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  • The Age of Migration
  • Kai Maristed (bio)

Charley sponges off the dinner dishes—hers and Karim's, the girl's, the Goat's—then slots them one by one into the rack to drip. All the while staring straight ahead through her reflection into the night. Despite the heat, unusual for Paris in late October, she keeps the windows latched against police sirens and Maghrebi rap and air pollution: level orange again. But there's no defense against the soccer match blaring from the next room where Karim and his pal are smoking Turkish tobacco and drinking mint tea.

"Are you trying to wake up the kids?" she says, passing through the murky salon toward the bedroom. "If not, could you turn it down some?"

Karim flashes her his 100-watt smile, white teeth set off by the glossy frame of a new black beard, eyes crinkling with sympathy. Otherwise, he doesn't budge. Probably he didn't hear her.

In the bedroom, Charley navigates by city glow, the soft aura of traffic lights and illumination from high-rises surrounding this one.

Bracing her arms on either side of the crib, she leans down to inhale the warm bread-and-oil scent of Sami's head. Her mouth ajar to savor more deeply, as cats do. Nothing in the world smells as wonderful as her ten-month-old boy. "Here's how you'll grow up in this ghetto of Seine-Saint-Denis, little one." It's an exhaled thought, an inverted benediction, less than a whisper. "You'll dump the useless school and learn to deal drugs. You'll prey on girls. You'll get hauled up in court and released the same day. You'll look at me with the same blank eyes as the dropouts who watch us down in the streets. You'll be out of my reach."

On a floor mattress to the left of the parents' bed lies Rachida, Karim's six-year-old niece, curled into a question mark. From their first meeting, Charley has tried to fill the empty place in Rachida's motherless heart.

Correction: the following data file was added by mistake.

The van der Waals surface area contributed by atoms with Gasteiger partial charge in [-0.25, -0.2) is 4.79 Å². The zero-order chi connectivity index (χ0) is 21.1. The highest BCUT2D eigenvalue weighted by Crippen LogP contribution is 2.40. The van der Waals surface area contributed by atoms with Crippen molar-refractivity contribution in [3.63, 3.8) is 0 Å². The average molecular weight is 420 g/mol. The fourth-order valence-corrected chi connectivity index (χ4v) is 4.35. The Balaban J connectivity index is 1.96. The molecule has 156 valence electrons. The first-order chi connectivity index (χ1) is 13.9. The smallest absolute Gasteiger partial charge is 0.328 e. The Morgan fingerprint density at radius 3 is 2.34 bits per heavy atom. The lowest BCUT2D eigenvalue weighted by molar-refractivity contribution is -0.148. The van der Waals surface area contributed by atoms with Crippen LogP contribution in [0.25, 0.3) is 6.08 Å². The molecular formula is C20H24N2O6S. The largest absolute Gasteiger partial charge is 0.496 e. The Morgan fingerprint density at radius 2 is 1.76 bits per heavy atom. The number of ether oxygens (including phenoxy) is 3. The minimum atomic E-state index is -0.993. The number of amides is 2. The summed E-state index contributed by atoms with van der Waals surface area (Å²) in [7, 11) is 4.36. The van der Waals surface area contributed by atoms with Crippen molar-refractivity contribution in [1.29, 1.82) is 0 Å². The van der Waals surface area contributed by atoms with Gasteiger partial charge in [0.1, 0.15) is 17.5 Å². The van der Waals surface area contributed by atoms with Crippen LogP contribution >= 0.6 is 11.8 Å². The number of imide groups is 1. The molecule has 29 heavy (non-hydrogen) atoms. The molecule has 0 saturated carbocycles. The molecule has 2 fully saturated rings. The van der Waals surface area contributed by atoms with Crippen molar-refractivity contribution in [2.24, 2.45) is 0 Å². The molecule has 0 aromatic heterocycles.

She holds her breath to hear theirs. Rachida, dreaming, emits snorts and starts, while the baby's sighs arrive almost imperceptibly, like lapping waves. [End Page 91]


Maiwenn lifted Charley's hand in hers, to peel open the clenched fingers. Maiwenn's nails were manicured, Charley's jagged. She has never comprehended manicures.

"You're not an egotist, chérie. You are the opposite. You'll be rescuing them. It will take courage for a little time. OK. But afterward comes the rest of your life. And theirs!"

"But Rachida's not even my own—"

"No. But Dennis promised to arrange for her too. Didn't he?"

"Um." Charley looked away, past her baby carriage to the tree-studded cliffs of the Buttes Chaumont park. A miniature Alpine wilderness on the outskirts of the city, only a twenty-minute bus ride from her gritty, concrete neighborhood. Hard to believe it had become the HQ of fundamentalist terrorists, but that's what one heard, and not only on the internet.

Maiwenn clasped Charley's hand. "Dennis is an American. And an attorney. He has an air like Clooney, no? OK, laugh! Little idiot, he would die for you! Doesn't the man realize he could have any chick in Paris? Maybe he's an idiot too. But if you don't believe Dennis—"


Charley lifts the scarf from the bureau and drapes it around her head as best she can, as the Goat himself insisted on teaching her, right after Karim brought it home. She fumbles with the pins and the slithery cloth, afraid of waking one of the children.

Pulling the bedroom door shut, she announces, "I have to go down. We're almost out of diapers. I'll be quick." Go down: fourteen stories to the Proxi market. If the elevator is working.

The Goat says, "Come here so I can fix that hijab. You actually look ridiculous."

The Goat is in his forties, green-eyed with a wispy grizzled beard. He is only a self-proclaimed theologian, not a real imam. His visits...


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pp. 91-104
Launched on MUSE
Open Access
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